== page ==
2
$\begingroup$

In computational geometry, is there any algorithm to find all vertices that are inside of a shape?

  • All vertices of graph has $x$- and $y$-coordinates
  • Shape is a set of points with $x$- and $y$-coordinates (unicyclic graph)
  • I need a fast algorithm. I am trying to avoid iterating over all vertices

Example:

enter image description here

$\endgroup$
  • 1
    $\begingroup$ Welcome to Computer Science! My first reaction is, what a beautiful illustration! Then I wonder, is the point at the low left corner inside or outside or part of the shape? Wait, what is a shape? "a set of points with x and y". Hmm, I guess, points must mean vertices. What is "x" and "y"? Hmm, it must mean two-dimensional coordinates. Why are there parentheses enclosing unicycle? So "a set of points with x and y" means unicycle? That would be a new definition of unicycle. The example should illustrate "all vertices that are inside of a shape". Have I seen "all vertices" and which is "a shape"? $\endgroup$ – Apass.Jack Oct 23 '18 at 22:12
  • 1
    $\begingroup$ Then I looked at the answer. Aha, I had been so slow to understand. This question is about deciding, on a 2D plane, whether a point in a polygon or not. Thanks to Juho's answer, now I understand the question! $\endgroup$ – Apass.Jack Oct 23 '18 at 22:17
2
$\begingroup$

It seems to me that the problem is not about graph theory, but computational geometry. Phrased slightly differently, your input is a set of two-dimensional points $P$ (corresponding to the coordinates of the vertices of some graph drawing) and a polygon $Q$. The task to determine a subset $P'$ of the points $P$ that are contained within $Q$.

One possible algorithm is to iterate over each point $p$ in $P$, and check whether $p$ is inside $Q$. This classic point in polygon problem has many simple and efficient algorithms.

$\endgroup$
  • $\begingroup$ That is the point! I'm trying to avoid iterating over all vertices. I'm thinking to start search from a given point $v$ $\endgroup$ – Andrey Oct 23 '18 at 22:24
  • 1
    $\begingroup$ @Andrey OK. It would be good to state in your original question what you already know to get more focused answer. If you already knew there was an algorithm, your question could have been "is there a faster algorithm than ..." instead of "is there an algorithm?". Perhaps one way to speed this up in practice could be to get the center point of $Q$, get all neighbors of it at a suitable distance $d$, and perform the point-in-polygon check only for those. There is a lot of work on data structures that give you efficient nearest neighbors. $\endgroup$ – Juho Oct 24 '18 at 6:59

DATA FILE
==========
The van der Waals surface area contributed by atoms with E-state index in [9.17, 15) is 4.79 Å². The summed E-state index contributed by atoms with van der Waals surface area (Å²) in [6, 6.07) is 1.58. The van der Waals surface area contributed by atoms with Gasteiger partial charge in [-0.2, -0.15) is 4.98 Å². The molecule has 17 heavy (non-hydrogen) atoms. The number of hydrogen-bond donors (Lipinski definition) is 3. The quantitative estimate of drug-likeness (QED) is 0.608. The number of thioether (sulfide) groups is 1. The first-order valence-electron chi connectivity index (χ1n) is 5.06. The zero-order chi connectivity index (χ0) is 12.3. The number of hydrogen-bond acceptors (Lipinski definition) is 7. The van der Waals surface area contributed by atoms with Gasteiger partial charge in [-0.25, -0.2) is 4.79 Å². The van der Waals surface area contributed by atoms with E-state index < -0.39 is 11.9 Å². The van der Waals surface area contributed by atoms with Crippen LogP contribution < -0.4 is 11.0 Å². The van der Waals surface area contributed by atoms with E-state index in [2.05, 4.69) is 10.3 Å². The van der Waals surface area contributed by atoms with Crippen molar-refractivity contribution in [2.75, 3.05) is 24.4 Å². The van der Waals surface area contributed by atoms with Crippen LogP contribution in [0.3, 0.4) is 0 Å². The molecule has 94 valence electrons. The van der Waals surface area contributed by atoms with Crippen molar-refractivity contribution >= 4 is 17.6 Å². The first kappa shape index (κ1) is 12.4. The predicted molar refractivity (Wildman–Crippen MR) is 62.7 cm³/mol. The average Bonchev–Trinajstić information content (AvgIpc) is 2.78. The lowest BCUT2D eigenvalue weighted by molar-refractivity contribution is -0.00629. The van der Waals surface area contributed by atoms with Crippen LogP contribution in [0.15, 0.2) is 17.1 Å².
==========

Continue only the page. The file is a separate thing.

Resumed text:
• $\begingroup$ Do you know if there is any algorithm in the literature that does this or something like that? Thank you $\endgroup$ – Andrey Oct 24 '18 at 10:44
  • $\begingroup$ @Andrey Can you be more specific? What exactly are your requirements for the algorithm (or what do you refer to with "this" or "something like that")? My answer contains an algorithm for the precise problem you stated. $\endgroup$ – Juho Oct 24 '18 at 11:22
  • $\begingroup$ I just want know if there is an approach in a scientific paper or books, that cover this kind of problem $\endgroup$ – Andrey Oct 24 '18 at 12:34
1
$\begingroup$

As said elsewhere, this is a problem in computational geometry. The graph structure is of no use.

There is a simple sweepline solution.

Sort the points and polygon vertices by ordinates. Now by a merge-like traversal, you an enumerate all the points in the slab between two successive vertices. By counting the number of edges on the left of every point, you can determine the insideness.

The number of operations will be $O(n\log n+m\log m)$ for the sorts ($n$ points and $m$ edges). Then assuming that the slabs contain on average $e$ edges (a small even number for ordinary polygons), the counting phase will cost like $O(e(n+m))$ operations.

With a little more sophistication, I suspect that this can be limited to $O(n\log m+m)$ in the worst case.

enter image description here

$\endgroup$
  • $\begingroup$ Good answer. The point is that I'm trying to avoid iterating over all vertices. This is because I'm working with a graph based on road networks. You and @juho gave me an idea. Draw a bounding box (BB) that cover the polygon with some padding. Find the closest point to the center of BB and apply a BFS algorithm. For each vertex check if is inside the polygon using Ray Casting. $\endgroup$ – Andrey Oct 24 '18 at 16:35
  • $\begingroup$ @Andrey: you don't seem to realize that the approach in my answer is much more efficient. In fact, virtually $O(1)$ per query point. $\endgroup$ – Yves Daoust Oct 24 '18 at 17:01
  • $\begingroup$ The problem is sort process. In best case a I can sort all vertices in $O(n \log n)$ $\endgroup$ – Andrey Oct 24 '18 at 17:06
  • 1
    $\begingroup$ @Andrey: if you prfer $O(nm)$, that's your choice. $\endgroup$ – Yves Daoust Oct 24 '18 at 20:55

Your Answer

By clicking “Post Your Answer”, you agree to our terms of service, privacy policy and cookie policy

Not the answer you're looking for? Browse other questions tagged or ask your own question.